Tuesday, February 11, 2014

Obama's Admininstration Most Aggressive Against Whistleblowers In US History



The steep decline in media freedom in the United States is reflected by Reporters without Borders (RSF) in its Press Freedom Index for 2014 by placing the US in position 46 – 13 behind what it occupied last year.

To bringing alive the statistics, partly by relating his own experience and partly by referring what had befallen his colleagues, was James Risen of the New York Times, Risen has been ordered by the Court of Appeals to give evidence in the trial of a whistleblower, Jeffrey Sterling, a CIA agent charged under the Espionage Act for leaking unauthorised information to Risen. 

Risen was speaking at a press conference convened by RSF at the National Press Club in Washington DC on Tuesday to release the 2014 Press Freedom Index. Also on the panel, chaired by Delphine Halgand, RSF’s director in Washington, were Huong Nguyen, a doctoral student at Indiana University’s Maurer School of Law, cofounder of the Viet Youth for Democracy movement and a friend of jailed Vietnamese pro-democracy activist/blogger Nguyen Tien Trung, and Tolga Tanis, Washington correspondent for the Turkish newspaper Hurriyet.


 Risen said the Obama administration was the most aggressive in the history of the US in prosecuting whistleblowers and investigating leaks. “(The administration) wants to limit information on national security and what people know on the war on terror,” he said.

He went on to say that since normal oversight exercised within the bureaucracy such as by inspectors general in the Department of Defence, had “atrophied” and anyone going outside the chain of command to report grievances ran the risk of being targeted.

Halgand was no less critical in her opening remarks, “In the United States, the hunt for leaks and whistleblowers serves as a warning to those thinking of satisfying a public interests need for information about the imperial prerogatives assumed by the world’s leading power. The United Kingdom (position 33) has followed in the US wake, distinguishing itself by its harassment of The Guardian.”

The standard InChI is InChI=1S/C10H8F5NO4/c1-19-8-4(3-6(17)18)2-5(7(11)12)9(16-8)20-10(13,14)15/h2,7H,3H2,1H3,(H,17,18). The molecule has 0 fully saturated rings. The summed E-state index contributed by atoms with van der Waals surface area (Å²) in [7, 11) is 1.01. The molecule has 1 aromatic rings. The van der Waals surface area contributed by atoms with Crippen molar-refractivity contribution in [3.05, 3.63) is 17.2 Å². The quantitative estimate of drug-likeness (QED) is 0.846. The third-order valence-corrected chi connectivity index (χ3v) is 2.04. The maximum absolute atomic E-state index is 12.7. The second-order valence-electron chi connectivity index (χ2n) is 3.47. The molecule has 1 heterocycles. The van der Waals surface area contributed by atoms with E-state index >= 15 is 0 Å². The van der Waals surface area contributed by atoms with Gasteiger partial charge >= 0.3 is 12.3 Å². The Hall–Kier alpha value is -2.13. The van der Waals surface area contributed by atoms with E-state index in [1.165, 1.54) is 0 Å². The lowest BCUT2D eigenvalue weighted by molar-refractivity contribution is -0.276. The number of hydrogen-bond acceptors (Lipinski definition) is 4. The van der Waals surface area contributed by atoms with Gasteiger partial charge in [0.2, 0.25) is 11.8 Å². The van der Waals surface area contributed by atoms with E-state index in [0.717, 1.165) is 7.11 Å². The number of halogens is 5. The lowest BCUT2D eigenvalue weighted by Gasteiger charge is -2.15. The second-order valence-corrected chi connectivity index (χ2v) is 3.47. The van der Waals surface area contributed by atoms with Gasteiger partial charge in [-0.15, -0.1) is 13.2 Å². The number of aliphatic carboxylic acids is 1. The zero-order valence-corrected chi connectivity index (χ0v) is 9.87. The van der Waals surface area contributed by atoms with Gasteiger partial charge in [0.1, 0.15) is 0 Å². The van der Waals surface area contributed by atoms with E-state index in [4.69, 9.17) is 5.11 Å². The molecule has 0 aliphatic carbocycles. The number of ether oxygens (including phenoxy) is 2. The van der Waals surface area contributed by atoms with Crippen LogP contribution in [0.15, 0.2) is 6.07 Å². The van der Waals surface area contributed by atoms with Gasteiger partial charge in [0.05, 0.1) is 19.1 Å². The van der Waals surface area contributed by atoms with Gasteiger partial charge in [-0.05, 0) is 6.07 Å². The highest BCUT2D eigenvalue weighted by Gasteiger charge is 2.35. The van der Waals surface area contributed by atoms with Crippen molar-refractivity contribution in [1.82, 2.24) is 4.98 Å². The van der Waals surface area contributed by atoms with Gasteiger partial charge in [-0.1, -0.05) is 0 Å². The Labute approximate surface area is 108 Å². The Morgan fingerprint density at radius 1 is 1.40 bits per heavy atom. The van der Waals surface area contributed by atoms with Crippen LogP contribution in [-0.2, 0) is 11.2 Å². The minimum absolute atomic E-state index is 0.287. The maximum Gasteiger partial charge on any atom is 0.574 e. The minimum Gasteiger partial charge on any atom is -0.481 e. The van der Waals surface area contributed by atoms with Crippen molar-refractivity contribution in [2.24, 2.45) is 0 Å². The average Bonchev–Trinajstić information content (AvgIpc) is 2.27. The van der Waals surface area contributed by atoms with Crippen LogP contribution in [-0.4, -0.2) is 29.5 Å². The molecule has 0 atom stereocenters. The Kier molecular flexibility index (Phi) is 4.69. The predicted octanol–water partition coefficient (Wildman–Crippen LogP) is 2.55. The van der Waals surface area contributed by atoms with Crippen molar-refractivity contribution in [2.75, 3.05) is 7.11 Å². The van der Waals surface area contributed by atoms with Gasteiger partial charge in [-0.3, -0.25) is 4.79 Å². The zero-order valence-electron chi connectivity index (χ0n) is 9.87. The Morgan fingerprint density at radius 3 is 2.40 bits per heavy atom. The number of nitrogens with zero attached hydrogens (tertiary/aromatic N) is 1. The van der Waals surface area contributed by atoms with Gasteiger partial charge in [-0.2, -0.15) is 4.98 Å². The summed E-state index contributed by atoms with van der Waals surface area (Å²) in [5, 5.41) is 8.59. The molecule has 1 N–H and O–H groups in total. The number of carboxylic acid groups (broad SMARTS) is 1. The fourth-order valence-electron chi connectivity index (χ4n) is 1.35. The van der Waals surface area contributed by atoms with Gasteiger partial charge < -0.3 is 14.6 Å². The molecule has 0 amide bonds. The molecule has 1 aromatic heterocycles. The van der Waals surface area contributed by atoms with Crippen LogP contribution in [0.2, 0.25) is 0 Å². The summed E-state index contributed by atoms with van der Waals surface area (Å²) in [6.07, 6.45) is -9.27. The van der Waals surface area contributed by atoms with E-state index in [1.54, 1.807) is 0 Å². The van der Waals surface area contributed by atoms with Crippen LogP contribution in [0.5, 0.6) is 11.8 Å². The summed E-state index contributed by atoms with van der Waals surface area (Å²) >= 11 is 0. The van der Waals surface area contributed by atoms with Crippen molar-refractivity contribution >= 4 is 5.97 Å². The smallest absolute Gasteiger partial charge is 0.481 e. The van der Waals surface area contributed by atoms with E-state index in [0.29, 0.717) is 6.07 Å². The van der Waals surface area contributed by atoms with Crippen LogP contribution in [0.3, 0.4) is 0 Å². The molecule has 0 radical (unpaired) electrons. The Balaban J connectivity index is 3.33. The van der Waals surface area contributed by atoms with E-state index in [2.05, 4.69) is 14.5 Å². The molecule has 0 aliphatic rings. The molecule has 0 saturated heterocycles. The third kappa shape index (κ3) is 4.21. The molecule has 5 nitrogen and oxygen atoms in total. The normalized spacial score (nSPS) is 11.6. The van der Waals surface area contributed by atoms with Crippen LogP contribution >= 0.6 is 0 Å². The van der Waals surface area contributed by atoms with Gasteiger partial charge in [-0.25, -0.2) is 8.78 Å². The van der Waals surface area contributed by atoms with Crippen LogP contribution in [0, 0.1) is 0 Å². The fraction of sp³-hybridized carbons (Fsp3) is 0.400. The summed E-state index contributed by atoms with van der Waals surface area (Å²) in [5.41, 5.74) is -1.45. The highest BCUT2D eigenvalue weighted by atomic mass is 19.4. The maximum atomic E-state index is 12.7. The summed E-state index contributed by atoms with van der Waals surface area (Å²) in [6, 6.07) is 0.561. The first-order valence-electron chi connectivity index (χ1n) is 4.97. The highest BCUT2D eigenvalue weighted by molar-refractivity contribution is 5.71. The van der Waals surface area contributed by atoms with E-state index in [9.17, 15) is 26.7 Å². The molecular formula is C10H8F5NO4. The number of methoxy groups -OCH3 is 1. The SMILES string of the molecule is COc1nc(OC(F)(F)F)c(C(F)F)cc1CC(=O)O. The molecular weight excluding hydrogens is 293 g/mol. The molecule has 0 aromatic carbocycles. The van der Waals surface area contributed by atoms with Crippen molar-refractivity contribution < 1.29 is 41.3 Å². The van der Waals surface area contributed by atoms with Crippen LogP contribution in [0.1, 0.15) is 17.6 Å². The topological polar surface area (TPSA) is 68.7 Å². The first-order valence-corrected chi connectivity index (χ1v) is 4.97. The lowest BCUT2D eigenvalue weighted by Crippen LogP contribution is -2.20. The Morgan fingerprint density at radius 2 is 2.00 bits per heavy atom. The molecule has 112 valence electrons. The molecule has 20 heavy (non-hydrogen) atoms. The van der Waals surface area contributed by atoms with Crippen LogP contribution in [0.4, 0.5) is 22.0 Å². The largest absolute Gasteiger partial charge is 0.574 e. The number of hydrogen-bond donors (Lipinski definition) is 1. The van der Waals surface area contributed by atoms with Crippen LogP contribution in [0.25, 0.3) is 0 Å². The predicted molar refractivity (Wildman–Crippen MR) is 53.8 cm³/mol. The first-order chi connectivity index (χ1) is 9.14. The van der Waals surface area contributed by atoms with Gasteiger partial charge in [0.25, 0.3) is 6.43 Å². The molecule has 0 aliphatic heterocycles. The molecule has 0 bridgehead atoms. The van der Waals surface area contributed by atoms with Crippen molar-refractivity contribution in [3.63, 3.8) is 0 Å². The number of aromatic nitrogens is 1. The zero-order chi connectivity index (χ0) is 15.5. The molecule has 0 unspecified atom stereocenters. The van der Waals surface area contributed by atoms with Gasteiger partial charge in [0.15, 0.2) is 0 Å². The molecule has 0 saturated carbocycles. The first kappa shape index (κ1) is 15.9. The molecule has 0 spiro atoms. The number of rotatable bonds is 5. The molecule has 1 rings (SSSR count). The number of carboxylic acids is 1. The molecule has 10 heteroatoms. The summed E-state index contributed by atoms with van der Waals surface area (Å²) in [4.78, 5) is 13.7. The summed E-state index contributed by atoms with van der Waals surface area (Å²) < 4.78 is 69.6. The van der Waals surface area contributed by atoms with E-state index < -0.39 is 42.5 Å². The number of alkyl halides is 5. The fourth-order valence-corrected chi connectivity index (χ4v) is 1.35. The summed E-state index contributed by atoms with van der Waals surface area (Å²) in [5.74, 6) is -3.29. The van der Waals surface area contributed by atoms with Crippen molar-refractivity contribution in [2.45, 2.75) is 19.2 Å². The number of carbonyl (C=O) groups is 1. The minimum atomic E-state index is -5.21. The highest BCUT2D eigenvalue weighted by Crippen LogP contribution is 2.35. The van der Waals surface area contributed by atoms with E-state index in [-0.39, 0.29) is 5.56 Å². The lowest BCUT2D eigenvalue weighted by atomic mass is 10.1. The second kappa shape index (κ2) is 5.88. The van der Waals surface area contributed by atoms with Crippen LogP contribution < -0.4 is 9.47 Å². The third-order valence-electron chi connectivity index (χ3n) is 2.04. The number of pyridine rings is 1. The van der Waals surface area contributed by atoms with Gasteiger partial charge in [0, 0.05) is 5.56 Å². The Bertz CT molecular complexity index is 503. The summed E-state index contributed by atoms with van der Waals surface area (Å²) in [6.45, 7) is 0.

Huong, speaking on press freedom in Vietnam and her friend Trung, said Trung founded Vietnamese Youth for Democracy movement. He was charged for propaganda against the state and has been jailed for seven years and three years probation in 2009. Huong said that part of Vietnam’s punishment of pro-democracy activists was harassing families of activists and Trung’s was not spared.

She also spoke laws deterring freedom of information on the internet and the use of administrative measures to deliberately make life difficult for bloggers to work. Huong said it had resulted in self-censorship.

“Independent news providers are subject to enhanced internet surveillance, draconian directives, waves of arrests and sham trials. Vietnam continues to be the second largest prison for bloggers and netizens,” said RSF.

Speaking about Turkey, Tanis said, “Gezi Park was a turning point. Until Gezi, [Prime Minister Tyyip Erdogan’s] government controlled the media. He said the ruling party was able to achieve this by creating a media supporting it and suppressing those against it.”

However with the confrontation at Gezi Park, where 150 journalists were injured and 39 detained, the media had become bolder and more willing to take on the government. It was because of this evolution that the media was willing to challenge the government on issues of corruption he said. The corruption scandal that broke out last December has resulted in senior members of Erdogan’s government resigning and the regime clamping down further on internet freedom through Law 5651.

“There are number of examples of governments abusing the ‘fight against terrorism.’ In Turkey, (154th) dozens of journalists have been detained on this pretext, above all, those who cover the Kurdish issue,” said Halgand.

 Please click here to read RSF’s Press Freedom Index 2014.

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